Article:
Turkey is urging its citizens in Syria to return home as quickly as possible due to the violence convulsing the neighboring country.
The Turkish Foreign Ministry said that the unrest in Syria poses "serious security risks" and that it has decided to close the consular section of its Damascus embassy next week.
Prime Minister Recep Tayyip Erdogan said his government was also considering withdrawing the Turkish ambassador from Syria.
Turkish officials earlier announced that about 1,000 Syrian refugees have crossed into Turkey since March 14 -- bringing the total number of registered Syrian refugees in Turkey to some 14,000.
According to United Nations estimates, Syrian President Bashar al-Assad's crackdown on antiregime opponents has claimed more than 8,000 lives since the uprising erupted one year ago.
Meanwhile, the Gulf Cooperation Council (GCC) says all six of its member states have decided to close their embassies in Damascus.
GCC head Abdullatif al-Zayani said the closure of the embassies is meant to condemn the Syrian regime's "continued killing of its people" and its rejection of "all initiatives aimed at finding a solution to the crisis."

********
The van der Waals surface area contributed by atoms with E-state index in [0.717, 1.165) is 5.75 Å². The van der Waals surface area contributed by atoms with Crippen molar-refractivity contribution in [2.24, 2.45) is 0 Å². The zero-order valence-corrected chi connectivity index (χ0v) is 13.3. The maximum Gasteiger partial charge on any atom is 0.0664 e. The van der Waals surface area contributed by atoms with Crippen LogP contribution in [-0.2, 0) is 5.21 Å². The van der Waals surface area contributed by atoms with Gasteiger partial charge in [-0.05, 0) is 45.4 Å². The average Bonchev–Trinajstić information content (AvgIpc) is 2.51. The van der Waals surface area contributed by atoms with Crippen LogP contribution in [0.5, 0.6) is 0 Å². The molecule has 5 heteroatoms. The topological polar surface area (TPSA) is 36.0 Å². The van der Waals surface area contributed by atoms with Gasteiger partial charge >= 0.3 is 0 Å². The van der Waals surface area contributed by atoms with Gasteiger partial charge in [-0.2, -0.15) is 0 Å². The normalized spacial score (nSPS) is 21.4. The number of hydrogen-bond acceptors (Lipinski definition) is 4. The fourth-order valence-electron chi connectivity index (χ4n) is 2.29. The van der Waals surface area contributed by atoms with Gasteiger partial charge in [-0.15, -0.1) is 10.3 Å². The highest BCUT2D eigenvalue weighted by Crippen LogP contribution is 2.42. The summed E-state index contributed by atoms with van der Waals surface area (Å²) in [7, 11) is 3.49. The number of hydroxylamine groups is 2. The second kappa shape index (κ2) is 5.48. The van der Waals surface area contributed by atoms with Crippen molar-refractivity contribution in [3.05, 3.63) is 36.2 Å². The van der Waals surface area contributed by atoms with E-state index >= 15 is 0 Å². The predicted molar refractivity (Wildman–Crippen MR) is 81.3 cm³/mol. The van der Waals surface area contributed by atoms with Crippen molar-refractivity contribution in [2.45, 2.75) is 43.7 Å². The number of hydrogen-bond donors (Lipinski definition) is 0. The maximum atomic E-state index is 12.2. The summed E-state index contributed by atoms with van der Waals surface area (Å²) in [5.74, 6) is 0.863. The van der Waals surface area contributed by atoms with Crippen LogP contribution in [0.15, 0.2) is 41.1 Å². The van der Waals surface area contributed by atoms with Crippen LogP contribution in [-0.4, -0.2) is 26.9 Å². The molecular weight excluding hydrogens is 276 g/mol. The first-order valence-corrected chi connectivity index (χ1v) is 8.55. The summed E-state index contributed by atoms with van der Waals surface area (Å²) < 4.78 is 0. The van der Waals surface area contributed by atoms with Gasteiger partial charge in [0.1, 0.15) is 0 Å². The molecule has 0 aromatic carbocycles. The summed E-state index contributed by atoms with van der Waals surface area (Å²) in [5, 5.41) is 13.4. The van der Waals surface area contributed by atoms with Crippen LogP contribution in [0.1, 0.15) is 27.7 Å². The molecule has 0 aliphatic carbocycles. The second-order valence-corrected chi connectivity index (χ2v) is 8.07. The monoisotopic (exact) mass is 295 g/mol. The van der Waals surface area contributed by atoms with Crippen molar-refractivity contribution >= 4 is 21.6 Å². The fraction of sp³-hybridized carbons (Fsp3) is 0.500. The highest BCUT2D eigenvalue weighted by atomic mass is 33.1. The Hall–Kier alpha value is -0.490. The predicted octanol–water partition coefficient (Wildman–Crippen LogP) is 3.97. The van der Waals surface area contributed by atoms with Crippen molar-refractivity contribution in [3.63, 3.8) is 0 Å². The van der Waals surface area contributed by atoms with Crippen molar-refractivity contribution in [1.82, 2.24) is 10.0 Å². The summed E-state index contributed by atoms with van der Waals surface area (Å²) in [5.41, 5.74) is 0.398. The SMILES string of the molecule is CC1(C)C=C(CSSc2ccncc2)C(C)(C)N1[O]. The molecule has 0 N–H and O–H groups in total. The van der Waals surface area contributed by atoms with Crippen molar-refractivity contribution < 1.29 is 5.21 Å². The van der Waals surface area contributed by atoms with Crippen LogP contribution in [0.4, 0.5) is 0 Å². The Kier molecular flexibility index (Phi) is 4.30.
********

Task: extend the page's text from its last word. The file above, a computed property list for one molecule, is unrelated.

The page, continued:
The Gulf Cooperation Council brings together Saudi Arabia, the United Arab Emirates, Bahrain, Oman, Qatar, and Kuwait.
The special envoy to Syria for the United Nations and Arab League, Kofi Annan, is due to brief the Security Council on his recent talks in Damascus and his proposals to end the bloodshed.
Damascus has said it has given a "positive" response to Annan's approach. An Annan spokesman said the door of dialogue is "still open."
On the first anniversary of the Syrian uprising, UN Secretary-General Ban Ki-moon urged the government and opposition to work with Annan.
The United Nations' aid chief, Valerie Amos, said Syria had agreed to a joint mission to assess the humanitarian needs in Syrian cities and towns this weekend.
With Reuters, AFP, and AP reports